NAFTA 2.0? Congressman Says Trump "Reboot" of NAFTA Will Benefit San Antonio
U.S. Rep. Will Hurd, R-Helotes, whose vast congressional district includes more than 800 miles of the U.S.-Mexico border and 10 international crossings, has seen the benefits of the North American Free Trade Agreement first-hand.
But the anti-free trade populism that swept Republican Donald Trump into the presidency means that NAFTA will either be overhauled or scraped creating some uncertainty for cross-border businesses.
"I will renegotiate NAFTA," Trump tweeted during the final presidential debate. "If I can’t make a great deal, we’re going to tear it up."
While many businesses are concerned about the future of the trade deal, Hurd sees overhauling NAFTA as an opportunity, particularly when it comes to digital products, intellectual property rights and the energy sector.
Hurd told the San Antonio Business Journal that modern digital products and services did not exist when the trilateral trade deal between the United States, Canada and Mexico was drafted in 1992. The Republican congressman also noted that the federal government lifted the crude oil export ban last December while Mexico's demand for natural gas from the United States has increased dramatically.
"It's a completely different environment than it was 20 years ago," Hurd told the Business Journal.
Hurd traveled last week to Mexico City, where he met with business and political leaders from both sides of the border. Trump and NAFTA were frequent topics of conversation, he said.
"I was surprised by the number of conversations where we could strengthen NAFTA," Hurd said. "Most of them were about energy."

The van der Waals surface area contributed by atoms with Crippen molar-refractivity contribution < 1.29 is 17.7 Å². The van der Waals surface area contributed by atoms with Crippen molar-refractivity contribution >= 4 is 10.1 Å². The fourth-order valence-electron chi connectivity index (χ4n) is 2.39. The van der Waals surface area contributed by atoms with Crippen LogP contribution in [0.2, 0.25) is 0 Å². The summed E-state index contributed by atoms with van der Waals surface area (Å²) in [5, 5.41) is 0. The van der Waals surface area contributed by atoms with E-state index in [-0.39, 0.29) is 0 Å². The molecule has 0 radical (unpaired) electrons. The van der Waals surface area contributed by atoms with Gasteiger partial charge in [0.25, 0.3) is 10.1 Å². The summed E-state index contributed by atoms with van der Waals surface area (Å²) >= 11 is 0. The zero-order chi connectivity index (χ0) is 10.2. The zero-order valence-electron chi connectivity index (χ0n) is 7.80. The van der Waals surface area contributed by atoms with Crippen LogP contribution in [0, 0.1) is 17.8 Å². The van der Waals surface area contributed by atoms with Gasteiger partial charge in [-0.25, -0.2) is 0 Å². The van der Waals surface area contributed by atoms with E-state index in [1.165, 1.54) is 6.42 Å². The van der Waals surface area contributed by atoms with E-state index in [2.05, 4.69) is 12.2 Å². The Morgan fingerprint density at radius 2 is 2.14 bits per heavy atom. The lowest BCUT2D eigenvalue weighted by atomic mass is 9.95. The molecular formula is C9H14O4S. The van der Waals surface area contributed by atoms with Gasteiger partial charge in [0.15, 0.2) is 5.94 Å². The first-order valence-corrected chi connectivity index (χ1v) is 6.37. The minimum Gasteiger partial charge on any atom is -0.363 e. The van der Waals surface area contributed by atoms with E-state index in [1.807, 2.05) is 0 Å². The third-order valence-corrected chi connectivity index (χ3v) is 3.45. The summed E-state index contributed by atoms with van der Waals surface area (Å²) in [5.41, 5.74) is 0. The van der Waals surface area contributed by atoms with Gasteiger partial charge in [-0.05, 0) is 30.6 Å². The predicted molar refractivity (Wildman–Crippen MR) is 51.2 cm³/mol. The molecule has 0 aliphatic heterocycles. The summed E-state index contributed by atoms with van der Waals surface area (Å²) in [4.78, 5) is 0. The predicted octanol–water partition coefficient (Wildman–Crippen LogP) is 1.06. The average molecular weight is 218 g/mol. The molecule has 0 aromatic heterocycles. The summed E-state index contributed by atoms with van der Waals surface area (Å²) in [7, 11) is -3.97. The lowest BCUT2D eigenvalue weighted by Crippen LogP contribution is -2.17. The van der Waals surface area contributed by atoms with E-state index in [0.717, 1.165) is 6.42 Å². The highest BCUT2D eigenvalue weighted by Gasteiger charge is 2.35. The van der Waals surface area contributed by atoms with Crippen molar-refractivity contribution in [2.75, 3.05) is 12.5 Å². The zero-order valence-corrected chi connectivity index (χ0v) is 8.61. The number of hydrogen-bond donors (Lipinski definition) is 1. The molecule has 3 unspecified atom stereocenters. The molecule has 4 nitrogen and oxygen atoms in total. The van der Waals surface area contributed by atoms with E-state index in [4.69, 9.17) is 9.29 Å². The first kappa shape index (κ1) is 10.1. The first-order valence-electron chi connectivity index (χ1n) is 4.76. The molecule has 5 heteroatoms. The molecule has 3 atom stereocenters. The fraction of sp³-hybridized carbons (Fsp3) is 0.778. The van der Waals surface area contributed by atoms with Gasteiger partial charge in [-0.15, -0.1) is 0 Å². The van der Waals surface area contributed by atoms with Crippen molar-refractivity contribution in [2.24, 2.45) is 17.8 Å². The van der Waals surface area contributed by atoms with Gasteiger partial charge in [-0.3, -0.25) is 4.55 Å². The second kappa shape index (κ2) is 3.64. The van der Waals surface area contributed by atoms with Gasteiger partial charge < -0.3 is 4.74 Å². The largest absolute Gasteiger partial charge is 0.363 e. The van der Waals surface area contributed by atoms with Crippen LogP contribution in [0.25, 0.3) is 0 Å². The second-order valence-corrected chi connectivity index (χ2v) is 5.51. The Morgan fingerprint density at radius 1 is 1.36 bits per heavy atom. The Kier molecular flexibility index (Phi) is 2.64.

Using the automobile sector as an example, Hurd noted that many cars are assembled in plants using parts and components made in all three NAFTA nations, meaning that the United States, Canada and Mexico manufacture goods together. Hurd said renegotiating NAFTA would mean creating a modern border for which a streamlined customs process enables goods and services to traverse the border more efficiently.
And with the Alamo City seen as the gateway to Mexico, Hurd said San Antonio and Texas could benefit greatly from a new NAFTA deal.
"We have an opportunity to be a force in the world," Hurd said.
While some critics have compared Trump's campaign rhetoric about NAFTA to Brexit, Hurd said renegotiating the trilateral trade deal should be viewed as either NAFTA 2.0, a reboot, a redux or a reimagining.
"The media has made it more scary than it actually is," Hurd told the Business Journal.
Under the U.S. Constitution, trade deals are negotiated by the president and must confirmed by Congress and then signed into law. Trade deals can only be undone by a law that has been passed by Congress and signed by the president. With Trump to be sworn into office on Jan. 20. Hurd said that Trump's choices for U.S. Trade Representative, Secretary of State and Secretary of Commerce will be crucial to NAFTA's future.
"We gotta wait until all the right people are in place," Hurd said.